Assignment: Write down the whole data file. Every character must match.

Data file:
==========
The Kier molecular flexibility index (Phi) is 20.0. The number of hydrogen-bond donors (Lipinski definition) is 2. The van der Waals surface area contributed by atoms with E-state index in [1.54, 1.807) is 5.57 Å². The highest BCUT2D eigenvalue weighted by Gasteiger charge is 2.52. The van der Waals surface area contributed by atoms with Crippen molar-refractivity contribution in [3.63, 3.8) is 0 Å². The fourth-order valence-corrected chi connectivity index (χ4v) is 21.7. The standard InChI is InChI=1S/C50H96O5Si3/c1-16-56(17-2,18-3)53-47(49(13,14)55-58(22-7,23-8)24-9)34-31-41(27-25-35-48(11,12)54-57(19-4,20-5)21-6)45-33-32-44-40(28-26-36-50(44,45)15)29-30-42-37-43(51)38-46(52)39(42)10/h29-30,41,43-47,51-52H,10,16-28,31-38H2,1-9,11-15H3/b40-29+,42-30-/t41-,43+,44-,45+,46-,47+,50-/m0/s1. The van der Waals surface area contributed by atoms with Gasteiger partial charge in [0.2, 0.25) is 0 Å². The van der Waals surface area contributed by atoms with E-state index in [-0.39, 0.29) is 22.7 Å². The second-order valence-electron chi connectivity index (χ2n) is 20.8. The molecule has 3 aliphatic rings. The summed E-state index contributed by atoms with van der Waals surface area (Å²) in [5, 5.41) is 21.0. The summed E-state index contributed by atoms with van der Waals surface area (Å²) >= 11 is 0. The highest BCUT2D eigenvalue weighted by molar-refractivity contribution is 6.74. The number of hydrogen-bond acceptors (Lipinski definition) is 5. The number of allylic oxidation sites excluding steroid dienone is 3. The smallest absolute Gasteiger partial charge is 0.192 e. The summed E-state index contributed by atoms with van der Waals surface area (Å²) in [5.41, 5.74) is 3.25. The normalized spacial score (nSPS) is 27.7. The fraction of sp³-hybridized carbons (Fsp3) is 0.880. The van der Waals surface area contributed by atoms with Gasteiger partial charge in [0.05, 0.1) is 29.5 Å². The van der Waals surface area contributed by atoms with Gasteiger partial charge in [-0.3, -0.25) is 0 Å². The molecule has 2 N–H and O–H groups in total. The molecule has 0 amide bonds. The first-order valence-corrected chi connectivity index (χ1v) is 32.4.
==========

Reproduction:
The Kier molecular flexibility index (Phi) is 20.0. The number of hydrogen-bond donors (Lipinski definition) is 2. The van der Waals surface area contributed by atoms with E-state index in [1.54, 1.807) is 5.57 Å². The highest BCUT2D eigenvalue weighted by Gasteiger charge is 2.52. The van der Waals surface area contributed by atoms with Crippen molar-refractivity contribution in [3.63, 3.8) is 0 Å². The fourth-order valence-corrected chi connectivity index (χ4v) is 21.7. The standard InChI is InChI=1S/C50H96O5Si3/c1-16-56(17-2,18-3)53-47(49(13,14)55-58(22-7,23-8)24-9)34-31-41(27-25-35-48(11,12)54-57(19-4,20-5)21-6)45-33-32-44-40(28-26-36-50(44,45)15)29-30-42-37-43(51)38-46(52)39(42)10/h29-30,41,43-47,51-52H,10,16-28,31-38H2,1-9,11-15H3/b40-29+,42-30-/t41-,43+,44-,45+,46-,47+,50-/m0/s1. The van der Waals surface area contributed by atoms with Gasteiger partial charge in [0.2, 0.25) is 0 Å². The van der Waals surface area contributed by atoms with E-state index in [-0.39, 0.29) is 22.7 Å². The second-order valence-electron chi connectivity index (χ2n) is 20.8. The molecule has 3 aliphatic rings. The summed E-state index contributed by atoms with van der Waals surface area (Å²) in [5, 5.41) is 21.0. The summed E-state index contributed by atoms with van der Waals surface area (Å²) >= 11 is 0. The highest BCUT2D eigenvalue weighted by molar-refractivity contribution is 6.74. The number of hydrogen-bond acceptors (Lipinski definition) is 5. The number of allylic oxidation sites excluding steroid dienone is 3. The smallest absolute Gasteiger partial charge is 0.192 e. The summed E-state index contributed by atoms with van der Waals surface area (Å²) in [5.41, 5.74) is 3.25. The normalized spacial score (nSPS) is 27.7. The fraction of sp³-hybridized carbons (Fsp3) is 0.880. The van der Waals surface area contributed by atoms with Gasteiger partial charge in [0.05, 0.1) is 29.5 Å². The van der Waals surface area contributed by atoms with Gasteiger partial charge in [-0.3, -0.25) is 0 Å². The molecule has 2 N–H and O–H groups in total. The molecule has 0 amide bonds. The first-order valence-corrected chi connectivity index (χ1v) is 32.4.